Co-op ad dollars can be a significant portion of a business’s budget. They empower these business owners to spend this money to drive local traffic and sales. The problem is that much of these dollars go unspent! As a local media seller, you have an opportunity here to expand your customers’ advertising reach without them incurring any more costs.

The Story of Co-Op Dollars

Brands make billions of dollars available for co-op advertising to retailers that sell their products. What a local company receives depends on its inventory value and can reimburse them for approved ad campaigns. Unfortunately, a big portion of it goes unused, and digital advertising is often the category that doesn’t capitalize on these funds. The Radio Advertising Bureau reported that in 2021, 43% of small businesses had access to these funds, but only half used them.

This ad budget can drive benefits for all parties. Manufacturers get their products in the spotlight. Local businesses can drive more traffic to their stores, and you get more advertising revenue. If you want to get more of these dollars, here are some great tips.

Find Out What Brands Distribute Co-Op Dollars

First, you have to know where the money is. You may already have information based on your industry expertise and past sales. However, the programs change each year, and the RAB has an excellent resource for members! Check out their Co-Op Directory if you’re a member.

There are other ways to track this, as well. A quick Google search for “co-op directory” will deliver options. Some of these are free, while others require a subscription.

Discuss Co-Op Spending with Applicable Retailers

Next, it’s time to have a co-op conversation. Talk to your clients about what’s available to them and any parameters regarding spending. Retailers do have to make the upfront purchase and then receive the reimbursement. You and your customer can go through all the policies and come up with questions and ideas.

After you have a complete picture of the opportunity, you can contact the manufacturer on behalf of your client. By offering to help them with this, you are removing some burdens from them (and likely a reason they don’t spend their co-op funds). It demonstrates your commitment to them and ensures they can maximize the opportunity.

Define Campaigns for Linear and Digital

Once you understand manufacturing programs and have the request and authorization forms in place, you’ll need to create a campaign strategy. Co-op dollars are good for radio and digital advertising, which complement each other nicely.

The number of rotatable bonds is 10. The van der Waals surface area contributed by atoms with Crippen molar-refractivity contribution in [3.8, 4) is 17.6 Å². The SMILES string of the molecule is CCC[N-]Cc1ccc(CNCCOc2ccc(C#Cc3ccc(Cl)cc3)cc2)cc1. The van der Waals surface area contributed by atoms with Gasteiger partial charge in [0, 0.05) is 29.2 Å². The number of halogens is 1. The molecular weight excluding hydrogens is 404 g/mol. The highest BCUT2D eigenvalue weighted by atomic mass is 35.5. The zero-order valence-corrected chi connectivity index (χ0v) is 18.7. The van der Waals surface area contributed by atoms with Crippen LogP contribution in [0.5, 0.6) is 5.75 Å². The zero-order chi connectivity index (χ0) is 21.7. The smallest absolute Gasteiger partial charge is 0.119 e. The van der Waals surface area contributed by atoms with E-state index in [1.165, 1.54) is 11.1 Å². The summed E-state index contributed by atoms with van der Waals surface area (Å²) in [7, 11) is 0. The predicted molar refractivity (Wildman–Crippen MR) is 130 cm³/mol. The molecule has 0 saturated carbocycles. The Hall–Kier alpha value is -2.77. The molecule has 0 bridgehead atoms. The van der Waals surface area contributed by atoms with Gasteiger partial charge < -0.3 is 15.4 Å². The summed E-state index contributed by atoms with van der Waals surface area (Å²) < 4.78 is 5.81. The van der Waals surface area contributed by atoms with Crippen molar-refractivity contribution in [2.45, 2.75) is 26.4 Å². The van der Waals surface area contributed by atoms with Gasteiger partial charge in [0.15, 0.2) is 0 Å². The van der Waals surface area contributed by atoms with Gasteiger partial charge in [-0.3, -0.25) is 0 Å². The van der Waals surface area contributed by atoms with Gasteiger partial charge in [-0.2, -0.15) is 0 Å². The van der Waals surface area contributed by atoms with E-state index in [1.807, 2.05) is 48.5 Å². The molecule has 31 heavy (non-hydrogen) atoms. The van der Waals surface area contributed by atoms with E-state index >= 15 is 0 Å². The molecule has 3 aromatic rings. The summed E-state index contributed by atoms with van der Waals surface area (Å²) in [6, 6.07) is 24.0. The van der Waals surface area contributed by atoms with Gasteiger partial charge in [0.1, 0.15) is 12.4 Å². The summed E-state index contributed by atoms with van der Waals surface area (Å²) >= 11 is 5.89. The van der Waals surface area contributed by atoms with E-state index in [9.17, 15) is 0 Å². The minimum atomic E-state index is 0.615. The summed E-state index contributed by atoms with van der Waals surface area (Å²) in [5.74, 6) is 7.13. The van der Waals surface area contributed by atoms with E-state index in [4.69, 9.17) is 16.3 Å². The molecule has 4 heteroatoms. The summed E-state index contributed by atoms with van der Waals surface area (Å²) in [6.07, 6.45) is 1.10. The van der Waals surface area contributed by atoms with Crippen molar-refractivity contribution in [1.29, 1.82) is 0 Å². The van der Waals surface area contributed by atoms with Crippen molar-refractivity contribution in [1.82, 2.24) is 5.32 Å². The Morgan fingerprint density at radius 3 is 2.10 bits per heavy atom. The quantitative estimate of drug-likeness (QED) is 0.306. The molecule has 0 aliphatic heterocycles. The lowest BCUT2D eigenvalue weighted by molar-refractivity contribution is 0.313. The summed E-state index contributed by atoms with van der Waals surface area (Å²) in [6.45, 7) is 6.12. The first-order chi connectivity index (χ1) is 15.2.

Your client likely won’t have much control over the creative, as the manufacturer wants to keep the brand consistent. So, that’s not where the strategy starts. Rather, you want to talk about tactics. What kinds of digital ads make sense for product-specific campaigns?

  • OTT/CTV: Video ads that play during streaming are a great option, especially for industries like auto and grocery. The manufacturers of cars and products are in these channels already, so it makes sense to place ads here. You can recommend specific targeting depending on the type of car and items.
  • Display with geofencing: Use geofenced display ads to target competitor locations. Going back to the car example, you can set up a campaign that illustrates the vehicle’s advantages and promotions to lure away a buyer.
  • Video advertising: Programmatically placing co-branded video ads (manufacturer + local business) can be impactful. Get the targeting right to make sure those who see it will be relevant. You can lift the awareness of your client in the market by associating them with a well-known brand.

More Tips for Capturing Co-Op Ad Dollars

  • Don’t lead a pitch to advertisers with co-op dollars. It’s part of their budget but only for specific products. If you focus only on this, the business may not contribute anything further once the money is gone. Start the conversation after you have the yes on ad spend that comes directly from their funds.
  • If the stringent requirements for co-op ads seem overwhelming, seek out support. Again, the RAB has a program for this. You can also look to other sellers and your managers who have been successful here.
  • Be sure you have enough time to execute because many manufacturers have to approve the ad, which could be a long process.
  • Don’t focus only on the auto industry. The vertical continues to rebound, with many expecting the second half of the year to see an increase in ad spending. Dealerships will always be an excellent co-op target, but there are more business categories to consider, including home improvement, grocery and specialty retailers.

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